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Thread: CT - sheared the bit locking bolt in the spindle

  1. #1

    Default CT - sheared the bit locking bolt in the spindle

    So I went to remove a 60 deg V bit so I could install my carving bit... placed the T handle in the socket screw - went to back the bolt out and it sheared off. Broke about 1/2 down the length. The head and about 1/2 the threaded shaft came out - Cant get the other half unscrewd fron the spindle.

    Question: can I replace the spindle only, or do I have to purchase and replace the entire Z truck ***'y?

    Any body know?

    Thanks,

    jeff Brunot
    Marietta, Ga

  2. #2
    Join Date
    Feb 2007
    Location
    SouthWest Ohio
    Posts
    2,342

    Default

    Not an easy repair, but can't you use a small drill to drill from the good-end of the machine-screw and have it un-screw itself?
    Ken,
    V-1, 2, & 3

    When the People fear their Government, there is Tyranny.
    When the Government fears the People, there is Liberty.
    - Thomas Jefferson

    You must be the change you wish to see in the world.
    - Mohandas Gandhi

  3. #3
    Join Date
    Aug 2008
    Location
    north ont Canada
    Posts
    2,356

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    [QUOTE=jbrunot01;243123]So I went to remove a 60 deg V bit so I could install my carving bit... placed the T handle in the socket screw - went to back the bolt out and it sheared off. Broke about 1/2 down the length. The head and about 1/2 the threaded shaft came out - Cant get the other half unscrewd fron the spindle.

    Question: can I replace the spindle only, or do I have to purchase and replace the entire Z truck ***'y?

    Any body know?
    go here and check this link

    go here and check the link
    http://store.carvewright.com/product...cat=285&page=1
    Henry

    Every one has a photographic memory. Some just don't have film.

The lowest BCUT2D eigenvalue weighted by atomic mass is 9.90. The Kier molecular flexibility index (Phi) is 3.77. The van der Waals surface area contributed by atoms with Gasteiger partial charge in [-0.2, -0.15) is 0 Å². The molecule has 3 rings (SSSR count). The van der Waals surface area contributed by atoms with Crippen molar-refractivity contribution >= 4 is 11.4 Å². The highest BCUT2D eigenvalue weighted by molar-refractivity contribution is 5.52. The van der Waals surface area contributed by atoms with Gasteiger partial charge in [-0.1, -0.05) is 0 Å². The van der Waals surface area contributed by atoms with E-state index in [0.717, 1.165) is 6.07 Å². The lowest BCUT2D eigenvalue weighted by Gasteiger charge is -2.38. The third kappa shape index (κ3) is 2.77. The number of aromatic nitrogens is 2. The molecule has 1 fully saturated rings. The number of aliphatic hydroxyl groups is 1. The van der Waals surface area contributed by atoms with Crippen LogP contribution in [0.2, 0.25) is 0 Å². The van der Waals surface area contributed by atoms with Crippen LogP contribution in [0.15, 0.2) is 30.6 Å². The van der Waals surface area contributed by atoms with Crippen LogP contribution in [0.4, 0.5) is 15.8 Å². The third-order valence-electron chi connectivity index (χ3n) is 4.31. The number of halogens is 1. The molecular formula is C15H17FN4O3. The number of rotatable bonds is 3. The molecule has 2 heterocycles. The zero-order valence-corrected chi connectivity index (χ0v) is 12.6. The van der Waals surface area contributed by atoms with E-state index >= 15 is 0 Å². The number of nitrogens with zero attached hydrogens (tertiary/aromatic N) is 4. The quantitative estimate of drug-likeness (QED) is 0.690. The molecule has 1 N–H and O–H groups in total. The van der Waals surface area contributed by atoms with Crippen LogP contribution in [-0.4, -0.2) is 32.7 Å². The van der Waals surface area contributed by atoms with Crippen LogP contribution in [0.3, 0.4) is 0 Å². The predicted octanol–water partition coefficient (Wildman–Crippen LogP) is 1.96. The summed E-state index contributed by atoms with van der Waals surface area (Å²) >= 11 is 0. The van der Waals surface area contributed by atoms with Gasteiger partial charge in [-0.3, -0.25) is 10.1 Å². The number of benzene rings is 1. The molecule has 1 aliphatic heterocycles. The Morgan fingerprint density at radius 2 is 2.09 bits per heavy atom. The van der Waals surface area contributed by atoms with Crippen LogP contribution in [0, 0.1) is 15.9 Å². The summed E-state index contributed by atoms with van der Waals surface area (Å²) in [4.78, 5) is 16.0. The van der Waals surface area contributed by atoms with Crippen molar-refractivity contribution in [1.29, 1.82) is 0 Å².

4. #4
    Join Date
    Nov 2008
    Location
    Vancouver Island
    Posts
    8,167

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    You cannot just buy the spindle. I think you have to go with Doc's suggestion and fix it yourself. You may have to take the z truck out of the machine to do it. It would be best to hold the chuck in a vise and drill the bolt out from behind. You should get lucky, as Doc said, and the bolt may just screw out once you start to drill.

  5. #5

    Default

    I tried that. I think the machine screw is pretty hard material. I was able to make a small divit in the good end, but unable to drill through or get the threads to turn themselves out.

  6. #6
    Join Date
    Nov 2008
    Location
    Vancouver Island
    Posts
    8,167

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    You may have to go and buy a better drill bit. A small cobalt drill bit would be good. Even better would be to drill a small hole first (5/64" say) and then a larger hole (say 1/8"). The second bit will "bite" and maybe screw out the bolt.

  7. #7
    Join Date
    Sep 2012
    Location
    panama city beach,fl
    Posts
    1,886

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    Do'nt know if you have the equipment, I hav'nt had this happen to me I think terry t had a porblem like this I learn from his experiance and changed the bolt every now and again, It would not be a good feeling to deal with.

  8. #8
    Join Date
    Sep 2012
    Location
    panama city beach,fl
    Posts
    1,886

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    Do you have a drill press, if I had a problem like this I would take the chuck off and use a machinist vise center the hole up and drill with a drill pres that way you could add the pressure without hopfully breakin the bit.

  9. #9
    Join Date
    Dec 2014
    Location
    Kaukauna, Wisconsin
    Posts
    471

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    I would agree with drilling in from the back side as suggested. I would think about trying to mount chuck into a vise mounted to a drill press to get and keep proper angles. You do not want to break a carbide bit off, they drill through almost anything, but because they are so hard they are brittle and will not take side loads. Yes the screw is hardened, all socket head cap screws are hardened a bit, most being a grade 8, some as high as grade 12. The drill bits you need are pricey, but in smaller sizes my need for this repair make them a great repair option over replacement. If you can not find any carbide bits at the local hardware, you can try machine shops, they may be willing to help you out, or you could jump inline and look in places like MSC, or McMaster-Carr. If by change you can not find what you need let me know, I have a small selection of small carbide bits. Good luck

  10. #10
    Join Date
    Dec 2014
    Location
    Kaukauna, Wisconsin
    Posts
    471

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    I have to agree again. These screws are cheap and sold in boxes of 100. We all tend to crank on them a bit just to make sure they do not loosen, but over time weaken from all the stresses they are put under. You will be happier in life, even if you do not see the result first hand.

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